The Fifty Miracle Principles of A Course in Miracles
by Kenneth Wapnick

Principle 8

Miracles are healing because they supply a lack; they are performed by those who temporarily
have more for those who temporarily have less.

Principle 8 introduces the word "lack," which is a word that A Course in Miracles uses from time to time and is part of the concept of the "scarcity principle." This is that aspect of our guilt that teaches us that there is something missing in us, or there is something scarce. Of course, the ego never tells us that what is missing is God. God is excluded from the ego system, and that is what the Course means by the "scarcity principle." Lack is just the derivative of that. The belief that there is something lacking comes from the ego belief or perception of the world, which is a world of separation, This is now talking about how the miracle becomes the correction for that belief in lack. The miracle teaches us that we are not separate from each other, that we are really one with each other. That, of course, becomes a reflection of the wholeness of Christ. The miracle removes the burden of guilt that keeps us from remembering the abundance of Christ.

The principle states: "Miracles are healing because they supply a lack." This is another indication of how the Course is not precise with its language. Basically, as it says elsewhere, you do not "supply a lack," because that really means that there is a lack that you then fill up, which would be making the lack real. The more correct way of stating it, which is really how the Course speaks of it later on, is that it corrects the misperception of lack. That is what the miracle does.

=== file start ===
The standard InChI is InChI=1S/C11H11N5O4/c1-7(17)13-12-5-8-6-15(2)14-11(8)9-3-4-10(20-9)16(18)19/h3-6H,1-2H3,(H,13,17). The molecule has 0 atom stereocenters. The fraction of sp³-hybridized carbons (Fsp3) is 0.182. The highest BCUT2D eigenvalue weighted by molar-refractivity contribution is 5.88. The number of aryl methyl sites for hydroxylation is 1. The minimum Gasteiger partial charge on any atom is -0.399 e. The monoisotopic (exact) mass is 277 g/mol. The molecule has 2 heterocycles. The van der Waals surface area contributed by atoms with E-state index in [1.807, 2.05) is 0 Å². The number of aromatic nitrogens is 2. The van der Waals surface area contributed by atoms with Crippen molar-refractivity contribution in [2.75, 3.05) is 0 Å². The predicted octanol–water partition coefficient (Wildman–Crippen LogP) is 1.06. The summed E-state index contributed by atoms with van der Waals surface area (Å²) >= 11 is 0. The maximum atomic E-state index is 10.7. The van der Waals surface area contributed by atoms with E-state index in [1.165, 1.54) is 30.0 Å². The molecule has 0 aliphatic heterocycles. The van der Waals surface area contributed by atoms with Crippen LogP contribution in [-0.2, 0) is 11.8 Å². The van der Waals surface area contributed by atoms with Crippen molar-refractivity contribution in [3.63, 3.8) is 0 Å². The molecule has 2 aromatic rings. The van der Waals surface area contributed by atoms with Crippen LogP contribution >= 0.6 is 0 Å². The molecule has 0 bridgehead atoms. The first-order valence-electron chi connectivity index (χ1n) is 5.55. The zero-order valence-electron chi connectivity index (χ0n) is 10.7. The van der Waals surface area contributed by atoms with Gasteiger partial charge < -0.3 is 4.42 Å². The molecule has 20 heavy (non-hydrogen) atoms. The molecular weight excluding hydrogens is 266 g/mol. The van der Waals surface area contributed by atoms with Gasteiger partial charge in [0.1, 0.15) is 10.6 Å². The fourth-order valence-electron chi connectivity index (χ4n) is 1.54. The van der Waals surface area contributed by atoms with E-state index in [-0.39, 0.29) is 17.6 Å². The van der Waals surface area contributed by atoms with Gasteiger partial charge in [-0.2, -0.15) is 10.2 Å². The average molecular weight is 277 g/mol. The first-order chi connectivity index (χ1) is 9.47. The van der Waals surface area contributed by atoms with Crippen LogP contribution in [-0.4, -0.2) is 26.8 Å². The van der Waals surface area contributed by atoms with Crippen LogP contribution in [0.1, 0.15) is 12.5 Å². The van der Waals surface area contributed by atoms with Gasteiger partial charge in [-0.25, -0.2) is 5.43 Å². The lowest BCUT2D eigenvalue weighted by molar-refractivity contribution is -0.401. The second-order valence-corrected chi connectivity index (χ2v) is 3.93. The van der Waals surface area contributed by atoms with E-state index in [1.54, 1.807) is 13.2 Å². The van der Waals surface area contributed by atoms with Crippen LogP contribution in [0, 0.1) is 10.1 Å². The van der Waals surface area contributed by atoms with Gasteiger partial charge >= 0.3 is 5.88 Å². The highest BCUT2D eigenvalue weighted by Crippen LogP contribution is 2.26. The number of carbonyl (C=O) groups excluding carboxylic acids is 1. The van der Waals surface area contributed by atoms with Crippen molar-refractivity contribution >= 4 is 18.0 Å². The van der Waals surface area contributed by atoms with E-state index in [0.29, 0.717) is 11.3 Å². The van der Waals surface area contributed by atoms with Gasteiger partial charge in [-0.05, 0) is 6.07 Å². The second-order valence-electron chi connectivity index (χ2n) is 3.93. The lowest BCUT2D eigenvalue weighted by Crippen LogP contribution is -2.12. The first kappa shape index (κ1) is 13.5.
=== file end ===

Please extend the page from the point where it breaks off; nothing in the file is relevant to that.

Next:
"They are performed by those who temporarily have more for those who temporarily have less" means that the miracle is done by someone who is in his right mind, as opposed to the person who temporarily has less who is in his wrong mind. That is really what those words mean. The word "temporarily" is important here. A passage in the text talks about how healing occurs when the healer is without fear (text, p. 635; T-27.V.2:7-14). However, this does not mean that the healer is always without fear; only in the instant when he chooses to heal instead of to attack. We go back and forth all the time. The pamphlet on psychotherapy says that the therapist should be one or two steps ahead of his patient (p. 7).*  As any therapist knows, this is not always the case, and it certainly does not mean miles ahead. Once again, "miracle" here is used in the sense of something that someone does: it is performed. That is the popular use of the word "miracle."

*"Psychotherapy: Purpose, Process and Practice
(Foundation for Inner Peace, 1976; This pamphlet now included in the official Third Edition of ACIM).
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